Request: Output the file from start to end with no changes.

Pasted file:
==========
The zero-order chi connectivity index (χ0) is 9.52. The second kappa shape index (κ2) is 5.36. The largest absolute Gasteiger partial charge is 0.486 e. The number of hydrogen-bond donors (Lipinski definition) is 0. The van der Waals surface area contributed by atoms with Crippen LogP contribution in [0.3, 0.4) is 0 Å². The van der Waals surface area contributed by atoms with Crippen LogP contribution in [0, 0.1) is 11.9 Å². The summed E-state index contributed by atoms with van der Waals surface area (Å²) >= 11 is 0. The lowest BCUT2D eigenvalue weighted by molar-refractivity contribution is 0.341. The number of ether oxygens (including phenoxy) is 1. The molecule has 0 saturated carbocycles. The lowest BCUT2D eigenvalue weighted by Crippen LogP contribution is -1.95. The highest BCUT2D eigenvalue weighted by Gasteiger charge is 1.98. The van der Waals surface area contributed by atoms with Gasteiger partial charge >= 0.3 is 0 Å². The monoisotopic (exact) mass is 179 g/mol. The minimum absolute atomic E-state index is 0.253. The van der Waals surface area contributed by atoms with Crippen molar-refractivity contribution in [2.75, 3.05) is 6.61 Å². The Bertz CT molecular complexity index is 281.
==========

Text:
The zero-order chi connectivity index (χ0) is 9.52. The second kappa shape index (κ2) is 5.36. The largest absolute Gasteiger partial charge is 0.486 e. The number of hydrogen-bond donors (Lipinski definition) is 0. The van der Waals surface area contributed by atoms with Crippen LogP contribution in [0.3, 0.4) is 0 Å². The van der Waals surface area contributed by atoms with Crippen LogP contribution in [0, 0.1) is 11.9 Å². The summed E-state index contributed by atoms with van der Waals surface area (Å²) >= 11 is 0. The lowest BCUT2D eigenvalue weighted by molar-refractivity contribution is 0.341. The number of ether oxygens (including phenoxy) is 1. The molecule has 0 saturated carbocycles. The lowest BCUT2D eigenvalue weighted by Crippen LogP contribution is -1.95. The highest BCUT2D eigenvalue weighted by Gasteiger charge is 1.98. The van der Waals surface area contributed by atoms with Gasteiger partial charge >= 0.3 is 0 Å². The monoisotopic (exact) mass is 179 g/mol. The minimum absolute atomic E-state index is 0.253. The van der Waals surface area contributed by atoms with Crippen molar-refractivity contribution in [2.75, 3.05) is 6.61 Å². The Bertz CT molecular complexity index is 281.